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THU0250 Cardiovascular risk assessment in systemic sclerosis using the score chart and reclassification by presence of plaques on ultrasonography
  1. J.L. Rosales Alexander1,
  2. B. Joven2,
  3. C. Magro Checa1,
  4. E. Raya Alvarez1,
  5. P.E. Carreira2
  1. 1Rheumatology, Hospital Universitario San Cecilio, Granada
  2. 2Rheumatology, Hospital Universitario Doce de Octubre, Madrid, Spain

Abstract

Background Increased cardiovascular (CV) risk and atherosclerosis have been described in patients with rheumatic diseases including systemic sclerosis (SSc). Besides traditional CV risk factors, endothelial dysfunction, and disease-specific factors, such as the underlying inflammatory process and medications have been suggested as possible etiologic factors for atherosclerosis in SSc. Increased Carotid Intima-media thickness (IMT), associated with CV risk in general population, has been found to be increased in SSc patients. In RA and other inflammatory arthritis, EULAR recommends annual CV risk assessment according to national guidelines, but there are no recommendations to evaluate CV risk in SSc patients.

Objectives To asses CV risk in SSc patients using the SCORE chart calibrated for Spain (SCOREm) and to determine the percentage of patients reclassified according to the presence of plaques by the use of common carotid artery (CCA) ultrasonography (US). To analyse the factors that predict a higher global CV risk.

Methods All patients with SSc, fulfilling the 1980 ACR SSc criteria or the proposed 2001 criteria for early SSc were prospectively included in a database created in 1989 at the “Hospital Doce de Octubre”, containing demographic and clinical information. For the study, 200 living spanish patients were selected. Classic CV risk factors, previous ischemic events, acute phase reactants (APR) and lipid profile were obtained. CV risk was calculated using the SCOREm. We evaluated the presence of plaques and measured the CCA IMT by B doppler US in 140 consecutive patients. Chi-square or McNemar’s tests were used to assess differences between qualitative variables, and ANOVA with Bonferroni adjustment for comparing means. Factors predicting higher global CV risk were evaluated by multivariate lineal regression analysis.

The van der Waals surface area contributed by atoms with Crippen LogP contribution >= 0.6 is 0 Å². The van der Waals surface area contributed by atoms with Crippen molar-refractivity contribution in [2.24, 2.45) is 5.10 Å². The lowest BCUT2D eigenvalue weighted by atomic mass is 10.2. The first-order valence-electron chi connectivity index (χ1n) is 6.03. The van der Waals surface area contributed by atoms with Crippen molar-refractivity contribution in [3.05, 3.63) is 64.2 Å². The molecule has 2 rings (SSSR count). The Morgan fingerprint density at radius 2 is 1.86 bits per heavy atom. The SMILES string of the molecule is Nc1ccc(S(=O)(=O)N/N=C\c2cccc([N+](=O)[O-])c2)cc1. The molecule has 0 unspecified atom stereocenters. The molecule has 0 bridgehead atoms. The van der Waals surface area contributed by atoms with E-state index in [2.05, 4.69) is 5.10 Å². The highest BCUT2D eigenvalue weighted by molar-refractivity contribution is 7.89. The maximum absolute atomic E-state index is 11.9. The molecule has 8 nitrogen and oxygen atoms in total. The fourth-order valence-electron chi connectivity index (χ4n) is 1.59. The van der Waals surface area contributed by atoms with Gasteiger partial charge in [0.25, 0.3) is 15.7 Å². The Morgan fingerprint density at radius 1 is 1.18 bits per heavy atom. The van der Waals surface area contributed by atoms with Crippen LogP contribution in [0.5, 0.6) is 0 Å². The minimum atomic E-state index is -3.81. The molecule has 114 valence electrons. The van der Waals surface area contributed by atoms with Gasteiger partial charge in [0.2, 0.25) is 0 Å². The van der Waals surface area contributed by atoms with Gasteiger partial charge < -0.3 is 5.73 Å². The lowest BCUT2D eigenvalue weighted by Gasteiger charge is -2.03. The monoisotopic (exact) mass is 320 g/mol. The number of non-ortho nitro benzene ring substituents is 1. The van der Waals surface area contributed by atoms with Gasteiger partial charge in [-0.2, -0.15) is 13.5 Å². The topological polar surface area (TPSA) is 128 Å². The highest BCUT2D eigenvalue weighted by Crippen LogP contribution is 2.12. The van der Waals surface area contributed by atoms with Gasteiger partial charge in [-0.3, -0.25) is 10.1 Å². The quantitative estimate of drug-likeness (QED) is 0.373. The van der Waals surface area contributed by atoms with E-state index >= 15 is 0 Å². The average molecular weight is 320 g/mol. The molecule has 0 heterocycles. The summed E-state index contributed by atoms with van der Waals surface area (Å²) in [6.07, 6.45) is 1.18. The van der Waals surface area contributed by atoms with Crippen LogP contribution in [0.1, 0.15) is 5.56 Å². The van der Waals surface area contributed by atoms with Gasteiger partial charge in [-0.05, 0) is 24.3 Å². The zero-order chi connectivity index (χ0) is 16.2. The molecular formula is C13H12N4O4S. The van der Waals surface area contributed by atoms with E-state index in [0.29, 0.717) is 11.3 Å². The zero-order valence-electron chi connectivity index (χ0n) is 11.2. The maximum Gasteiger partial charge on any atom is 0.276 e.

Results Most patients (89%) were women, 65% had limited cutaneous involvement. Mean age was 55±16 years and mean disease duration was 14±10 years. Mean SCOREm was 1,5±1,7. Low CV risk was found in 116 (58%) patients, intermediate, high and very high risk in 73 (36,5%), 10 (5%) and 1 (0,5%) respectively. After CCA US was performed, plaques were found in 31/140 (22%) patients. Of these, reclassification to high risk was done in 11 and 19 patients with low and intermediate risk (p<0,001). Mean IMT was 0,63±0,12 mm. Higher global CV risk was predicted by lung involvement, higher values of IMT, diabetes and dyslipemia.

Conclusions In our study most SSc patients have low and intermediate CV risk using the SCOREm chart, but after performing CCA US 30 (21,4%) patients were reclassified into high risk by the presence of plaques. Higher global CV risk was predicted by lung involvement, higher values of IMT, diabetes and dyslipemia. Our preliminary data suggest that not only classic CV risk factors, but also the underlying inflammatory processes might contribute to the expression of the subclinical atherosclerosis measured by ultrasound.

  1. MJL Peters et al. EULAR evidence-based recommendations for cardiovascular risk management in patients with rheumatoid arthritis and other forms of inflammatory arthritis. Ann Rheum Dis 2010; 69: 325-31.

Disclosure of Interest None Declared

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